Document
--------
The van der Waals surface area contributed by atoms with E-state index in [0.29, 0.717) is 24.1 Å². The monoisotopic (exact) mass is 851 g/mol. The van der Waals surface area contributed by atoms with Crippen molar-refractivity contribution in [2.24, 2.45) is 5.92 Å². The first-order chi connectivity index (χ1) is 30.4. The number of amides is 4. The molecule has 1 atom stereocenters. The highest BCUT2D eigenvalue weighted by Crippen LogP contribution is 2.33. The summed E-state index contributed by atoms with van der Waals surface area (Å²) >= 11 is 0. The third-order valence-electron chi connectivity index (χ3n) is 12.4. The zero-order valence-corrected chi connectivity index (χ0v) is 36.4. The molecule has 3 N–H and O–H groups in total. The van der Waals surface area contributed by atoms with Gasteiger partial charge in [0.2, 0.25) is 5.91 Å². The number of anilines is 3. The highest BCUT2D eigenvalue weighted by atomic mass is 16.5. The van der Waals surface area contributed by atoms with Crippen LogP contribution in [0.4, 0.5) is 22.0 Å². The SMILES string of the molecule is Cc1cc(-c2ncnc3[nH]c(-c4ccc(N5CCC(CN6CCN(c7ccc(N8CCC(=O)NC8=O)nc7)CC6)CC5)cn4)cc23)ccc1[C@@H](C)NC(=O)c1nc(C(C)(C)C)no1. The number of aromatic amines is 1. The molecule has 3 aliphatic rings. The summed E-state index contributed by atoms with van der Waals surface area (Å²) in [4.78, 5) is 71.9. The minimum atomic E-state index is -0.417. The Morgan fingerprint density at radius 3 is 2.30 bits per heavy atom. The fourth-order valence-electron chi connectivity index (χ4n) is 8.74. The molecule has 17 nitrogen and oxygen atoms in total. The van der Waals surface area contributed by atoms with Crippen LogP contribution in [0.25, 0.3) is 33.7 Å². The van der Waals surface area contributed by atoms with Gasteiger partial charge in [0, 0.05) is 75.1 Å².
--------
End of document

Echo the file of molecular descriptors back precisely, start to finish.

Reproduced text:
The van der Waals surface area contributed by atoms with E-state index in [0.29, 0.717) is 24.1 Å². The monoisotopic (exact) mass is 851 g/mol. The van der Waals surface area contributed by atoms with Crippen molar-refractivity contribution in [2.24, 2.45) is 5.92 Å². The first-order chi connectivity index (χ1) is 30.4. The number of amides is 4. The molecule has 1 atom stereocenters. The highest BCUT2D eigenvalue weighted by Crippen LogP contribution is 2.33. The summed E-state index contributed by atoms with van der Waals surface area (Å²) >= 11 is 0. The third-order valence-electron chi connectivity index (χ3n) is 12.4. The zero-order valence-corrected chi connectivity index (χ0v) is 36.4. The molecule has 3 N–H and O–H groups in total. The van der Waals surface area contributed by atoms with Gasteiger partial charge in [0.2, 0.25) is 5.91 Å². The number of anilines is 3. The highest BCUT2D eigenvalue weighted by atomic mass is 16.5. The van der Waals surface area contributed by atoms with Crippen LogP contribution in [0.4, 0.5) is 22.0 Å². The SMILES string of the molecule is Cc1cc(-c2ncnc3[nH]c(-c4ccc(N5CCC(CN6CCN(c7ccc(N8CCC(=O)NC8=O)nc7)CC6)CC5)cn4)cc23)ccc1[C@@H](C)NC(=O)c1nc(C(C)(C)C)no1. The number of aromatic amines is 1. The molecule has 3 aliphatic rings. The summed E-state index contributed by atoms with van der Waals surface area (Å²) in [4.78, 5) is 71.9. The minimum atomic E-state index is -0.417. The Morgan fingerprint density at radius 3 is 2.30 bits per heavy atom. The fourth-order valence-electron chi connectivity index (χ4n) is 8.74. The molecule has 17 nitrogen and oxygen atoms in total. The van der Waals surface area contributed by atoms with Crippen LogP contribution in [0.25, 0.3) is 33.7 Å². The van der Waals surface area contributed by atoms with Gasteiger partial charge in [0, 0.05) is 75.1 Å².